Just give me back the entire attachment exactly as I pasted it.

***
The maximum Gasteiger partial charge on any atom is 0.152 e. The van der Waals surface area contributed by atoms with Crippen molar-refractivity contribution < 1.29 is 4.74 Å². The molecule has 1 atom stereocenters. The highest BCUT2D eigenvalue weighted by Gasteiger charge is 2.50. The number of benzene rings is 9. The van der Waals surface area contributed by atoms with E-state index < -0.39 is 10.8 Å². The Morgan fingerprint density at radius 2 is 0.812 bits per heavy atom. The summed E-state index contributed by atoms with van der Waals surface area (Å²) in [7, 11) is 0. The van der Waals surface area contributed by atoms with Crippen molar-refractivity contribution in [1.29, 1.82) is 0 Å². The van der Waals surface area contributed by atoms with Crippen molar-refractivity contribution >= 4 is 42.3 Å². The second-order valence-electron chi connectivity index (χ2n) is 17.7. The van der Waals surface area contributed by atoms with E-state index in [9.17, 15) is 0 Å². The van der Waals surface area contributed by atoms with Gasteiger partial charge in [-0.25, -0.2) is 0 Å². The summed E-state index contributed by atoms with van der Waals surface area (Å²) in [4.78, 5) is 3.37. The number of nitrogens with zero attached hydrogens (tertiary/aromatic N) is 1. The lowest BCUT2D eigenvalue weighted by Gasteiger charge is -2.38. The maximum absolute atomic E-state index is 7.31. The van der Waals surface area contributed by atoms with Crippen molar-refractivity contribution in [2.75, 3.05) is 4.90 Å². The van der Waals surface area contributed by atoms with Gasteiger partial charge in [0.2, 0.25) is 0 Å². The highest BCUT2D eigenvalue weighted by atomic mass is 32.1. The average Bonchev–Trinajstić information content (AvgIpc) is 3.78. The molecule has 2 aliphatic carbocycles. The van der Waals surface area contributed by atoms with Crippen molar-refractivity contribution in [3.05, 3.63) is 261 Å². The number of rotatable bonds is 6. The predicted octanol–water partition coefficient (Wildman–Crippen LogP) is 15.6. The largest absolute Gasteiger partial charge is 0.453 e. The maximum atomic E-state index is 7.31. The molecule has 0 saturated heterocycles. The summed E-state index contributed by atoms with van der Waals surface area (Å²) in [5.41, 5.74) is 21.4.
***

The maximum Gasteiger partial charge on any atom is 0.152 e. The van der Waals surface area contributed by atoms with Crippen molar-refractivity contribution < 1.29 is 4.74 Å². The molecule has 1 atom stereocenters. The highest BCUT2D eigenvalue weighted by Gasteiger charge is 2.50. The number of benzene rings is 9. The van der Waals surface area contributed by atoms with E-state index < -0.39 is 10.8 Å². The Morgan fingerprint density at radius 2 is 0.812 bits per heavy atom. The summed E-state index contributed by atoms with van der Waals surface area (Å²) in [7, 11) is 0. The van der Waals surface area contributed by atoms with Crippen molar-refractivity contribution in [1.29, 1.82) is 0 Å². The van der Waals surface area contributed by atoms with Crippen molar-refractivity contribution >= 4 is 42.3 Å². The second-order valence-electron chi connectivity index (χ2n) is 17.7. The van der Waals surface area contributed by atoms with E-state index in [9.17, 15) is 0 Å². The van der Waals surface area contributed by atoms with Gasteiger partial charge in [-0.25, -0.2) is 0 Å². The summed E-state index contributed by atoms with van der Waals surface area (Å²) in [4.78, 5) is 3.37. The number of nitrogens with zero attached hydrogens (tertiary/aromatic N) is 1. The lowest BCUT2D eigenvalue weighted by Gasteiger charge is -2.38. The maximum absolute atomic E-state index is 7.31. The van der Waals surface area contributed by atoms with Crippen molar-refractivity contribution in [2.75, 3.05) is 4.90 Å². The van der Waals surface area contributed by atoms with Gasteiger partial charge in [0.2, 0.25) is 0 Å². The highest BCUT2D eigenvalue weighted by atomic mass is 32.1. The average Bonchev–Trinajstić information content (AvgIpc) is 3.78. The molecule has 2 aliphatic carbocycles. The van der Waals surface area contributed by atoms with Crippen molar-refractivity contribution in [3.05, 3.63) is 261 Å². The number of rotatable bonds is 6. The predicted octanol–water partition coefficient (Wildman–Crippen LogP) is 15.6. The largest absolute Gasteiger partial charge is 0.453 e. The maximum atomic E-state index is 7.31. The molecule has 0 saturated heterocycles. The summed E-state index contributed by atoms with van der Waals surface area (Å²) in [5.41, 5.74) is 21.4.